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Is your Kombucha real?

To , I have a story you might be interested in. As you know Kombucha has had an explosion in popularity with European market worth £180m and with its gut health other health benefits well documented.
AS CONSUMERS we expect foods to be correctly labelled. In the fast-expanding kombucha category, however - which has tripled in size since 2016 – many products sold as ‘kombucha’ are in fact adulterated variants that deviate from the traditional recipe. Some even contain added sweeteners like erythritol and steviol glucosides that, until recently, were banned from use in soft drinks within the EU due to their potential in sufficient quantity to irritate the gut-lining and cause bloating and diahorrea; the very digestive issues which real, gut-supporting kombucha is known to alleviate.

Yet few manufacturers of drinks sold as kombucha mention the industrialised processes their brands undergo, as required by food labelling
Reg No. 1169/1911.
When Gary Leigh launched kombucha into the UK retail sector in 2003 he foresaw today’s trends towards natural, low sugar soft drinks and alcohol alternatives. “Like other fermented foods that are also being processed to stabilise and extend shelf life yet are sold as the real thing, traditional raw kombucha made with basic ingredients and no adulteration or additives is now recognised by science as also conferring a benefit to gut health,” he says.

“When you start removing its individual beneficial components - such as filtering the yeasts or pasteurising to kill the bacteria - it’s no longer wholesome kombucha made in small, fully fermented batches,” Leigh adds. “Yet that’s what consumers assume they are buying into when they see the likes of Dr Michael Mosley and Liz Earle extolling the virtues of traditional kombucha on TV, only to then find an industrialised ‘kombucha’ variant in a supermarket.”

#TheRealKombuchaRevolution – a coalition of traditional UK craft kombucha brewers – is campaigning for greater transparency and label compliance to stop processed variants sold as ‘kombucha’ knocking traditional UK brands off retail shelves. “When processed ‘kombucha’ boasting ‘Proudly Australian made’ on the label is shipped 10,000 miles in plastic bottles to be sold in UK supermarkets, that can only grate,” muses Lou Dillon of Twisted Kombucha.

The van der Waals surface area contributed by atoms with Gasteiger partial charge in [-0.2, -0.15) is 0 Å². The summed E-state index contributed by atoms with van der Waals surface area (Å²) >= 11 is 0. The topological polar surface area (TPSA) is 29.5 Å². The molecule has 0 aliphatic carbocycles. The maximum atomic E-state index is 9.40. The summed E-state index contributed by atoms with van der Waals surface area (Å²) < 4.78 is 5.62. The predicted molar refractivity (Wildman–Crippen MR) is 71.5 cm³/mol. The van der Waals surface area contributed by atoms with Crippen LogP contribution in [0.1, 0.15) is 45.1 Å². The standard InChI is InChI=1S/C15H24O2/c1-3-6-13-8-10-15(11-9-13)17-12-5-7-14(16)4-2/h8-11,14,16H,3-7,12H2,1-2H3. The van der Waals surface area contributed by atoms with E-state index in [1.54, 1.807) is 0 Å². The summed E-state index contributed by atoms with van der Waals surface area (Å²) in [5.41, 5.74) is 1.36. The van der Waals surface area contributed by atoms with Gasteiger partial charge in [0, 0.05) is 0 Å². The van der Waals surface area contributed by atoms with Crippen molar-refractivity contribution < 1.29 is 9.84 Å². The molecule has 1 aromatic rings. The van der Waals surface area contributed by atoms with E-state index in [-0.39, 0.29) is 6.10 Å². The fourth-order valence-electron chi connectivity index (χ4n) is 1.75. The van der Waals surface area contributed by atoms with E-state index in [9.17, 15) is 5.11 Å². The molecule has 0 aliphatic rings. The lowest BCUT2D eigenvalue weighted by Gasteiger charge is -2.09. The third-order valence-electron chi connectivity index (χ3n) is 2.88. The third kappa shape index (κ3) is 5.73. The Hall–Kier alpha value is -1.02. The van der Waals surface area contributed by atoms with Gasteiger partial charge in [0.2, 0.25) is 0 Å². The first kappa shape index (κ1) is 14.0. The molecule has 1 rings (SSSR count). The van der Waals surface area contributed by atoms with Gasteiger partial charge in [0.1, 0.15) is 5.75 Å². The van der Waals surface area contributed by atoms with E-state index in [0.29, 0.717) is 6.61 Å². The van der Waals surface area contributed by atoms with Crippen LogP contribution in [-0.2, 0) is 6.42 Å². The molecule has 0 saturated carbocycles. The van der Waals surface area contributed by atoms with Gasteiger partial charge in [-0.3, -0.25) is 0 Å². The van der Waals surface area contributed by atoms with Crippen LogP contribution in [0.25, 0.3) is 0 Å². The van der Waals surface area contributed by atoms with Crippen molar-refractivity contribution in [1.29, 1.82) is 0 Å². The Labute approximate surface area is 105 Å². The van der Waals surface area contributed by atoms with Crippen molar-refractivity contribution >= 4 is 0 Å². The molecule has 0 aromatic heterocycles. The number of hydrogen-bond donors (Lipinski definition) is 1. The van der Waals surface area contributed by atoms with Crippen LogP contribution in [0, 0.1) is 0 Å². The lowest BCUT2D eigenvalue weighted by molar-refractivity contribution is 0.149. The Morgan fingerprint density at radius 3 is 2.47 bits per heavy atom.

Despite winning 6 Great Taste Awards and with customers including celebrities and sports people, Leigh’s GO Kombucha range was delisted from Whole Foods in June after 13 years, leaving a bitter taste. “I built up the kombucha category from scratch, but money talks and we can’t compete by offering stores 3 months’ supply of mass-manufactured shelf fill. So traditional homegrown brands have united to call for a level playing field via label compliance and transparency; to safeguard our industry and livelihoods and to protect the consumer’s right to know what they are buying.”

“Transparency and honesty from ‘kombucha’ producers in the UK is paramount in order to educate consumers as to the attributes of the kombucha products that they are purchasing under the belief that they’ll all contribute towards better gut health equally,” says Genevieve Boast, Head of Sustainability at Equinox Kombucha.

Last week another traditional homegrown kombucha brand, Fix8, announced it is shutting shop, squeezed off the shelves by mass-produced variants that the health conscious will nevertheless buy believing them to be the same thing. “It’s a sleight of hand that is deceiving consumers at our expense,” says Colin Wynne, founder of Nutra Kombucha. “It has to stop.”

For more info about #TheRealKombuchaRevolution of UK craft kombucha brewers email or call Gary on 07956 228141 or Genevieve on 07876 504399

i) FOOD LABELLING REGULATION NO. 1169/2011 "If the food has been processed in some way, the process must be included in the title, for example ‘smoked bacon’, ‘salted peanuts’, ‘dried fruit’...A processed food is any food that has been altered in some way during preparation..."
ii) PRESS AND CONSUMER CONFUSION This article in the Good Health section of The Daily Mail (14/09/21) perfectly illustrates the widespread confusion and misconception about what kombucha actually is, among journalists and consumers alike. If the kombucha brands featured by The Daily Mail were traditionally made, by hand in small batches, they would each yield a similar if not identical range of benefits afforded to the consumer. Yet each are processed in different ways and contain varying levels of the microbial activity you would expect to find in homemade kombucha and traditionally brewed ranges. As such this feature perpetuates the misunderstanding around what kombucha really is